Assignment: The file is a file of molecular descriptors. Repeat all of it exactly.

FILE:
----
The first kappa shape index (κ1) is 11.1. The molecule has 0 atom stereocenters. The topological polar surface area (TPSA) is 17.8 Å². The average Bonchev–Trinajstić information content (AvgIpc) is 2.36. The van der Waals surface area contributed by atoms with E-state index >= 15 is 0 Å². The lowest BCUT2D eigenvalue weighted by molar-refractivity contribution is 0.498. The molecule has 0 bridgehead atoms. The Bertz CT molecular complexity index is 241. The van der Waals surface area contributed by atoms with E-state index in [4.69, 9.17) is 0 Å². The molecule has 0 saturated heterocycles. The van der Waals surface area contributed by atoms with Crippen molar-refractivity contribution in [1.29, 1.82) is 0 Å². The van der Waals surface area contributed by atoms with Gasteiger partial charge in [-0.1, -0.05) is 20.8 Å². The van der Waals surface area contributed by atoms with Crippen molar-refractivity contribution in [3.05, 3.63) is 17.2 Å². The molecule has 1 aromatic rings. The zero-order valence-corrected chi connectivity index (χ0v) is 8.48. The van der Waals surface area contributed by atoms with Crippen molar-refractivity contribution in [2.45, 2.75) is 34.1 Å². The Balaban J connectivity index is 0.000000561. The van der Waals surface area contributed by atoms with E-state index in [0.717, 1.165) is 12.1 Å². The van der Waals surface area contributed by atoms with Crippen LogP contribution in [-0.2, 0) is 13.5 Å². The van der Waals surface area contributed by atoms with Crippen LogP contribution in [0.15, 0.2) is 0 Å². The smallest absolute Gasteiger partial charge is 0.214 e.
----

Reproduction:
The first kappa shape index (κ1) is 11.1. The molecule has 0 atom stereocenters. The topological polar surface area (TPSA) is 17.8 Å². The average Bonchev–Trinajstić information content (AvgIpc) is 2.36. The van der Waals surface area contributed by atoms with E-state index >= 15 is 0 Å². The lowest BCUT2D eigenvalue weighted by molar-refractivity contribution is 0.498. The molecule has 0 bridgehead atoms. The Bertz CT molecular complexity index is 241. The van der Waals surface area contributed by atoms with E-state index in [4.69, 9.17) is 0 Å². The molecule has 0 saturated heterocycles. The van der Waals surface area contributed by atoms with Crippen molar-refractivity contribution in [1.29, 1.82) is 0 Å². The van der Waals surface area contributed by atoms with Gasteiger partial charge in [-0.1, -0.05) is 20.8 Å². The van der Waals surface area contributed by atoms with Crippen molar-refractivity contribution in [3.05, 3.63) is 17.2 Å². The molecule has 1 aromatic rings. The zero-order valence-corrected chi connectivity index (χ0v) is 8.48. The van der Waals surface area contributed by atoms with Crippen molar-refractivity contribution in [2.45, 2.75) is 34.1 Å². The Balaban J connectivity index is 0.000000561. The van der Waals surface area contributed by atoms with E-state index in [0.717, 1.165) is 12.1 Å². The van der Waals surface area contributed by atoms with Crippen LogP contribution in [-0.2, 0) is 13.5 Å². The van der Waals surface area contributed by atoms with Crippen LogP contribution in [0.15, 0.2) is 0 Å². The smallest absolute Gasteiger partial charge is 0.214 e.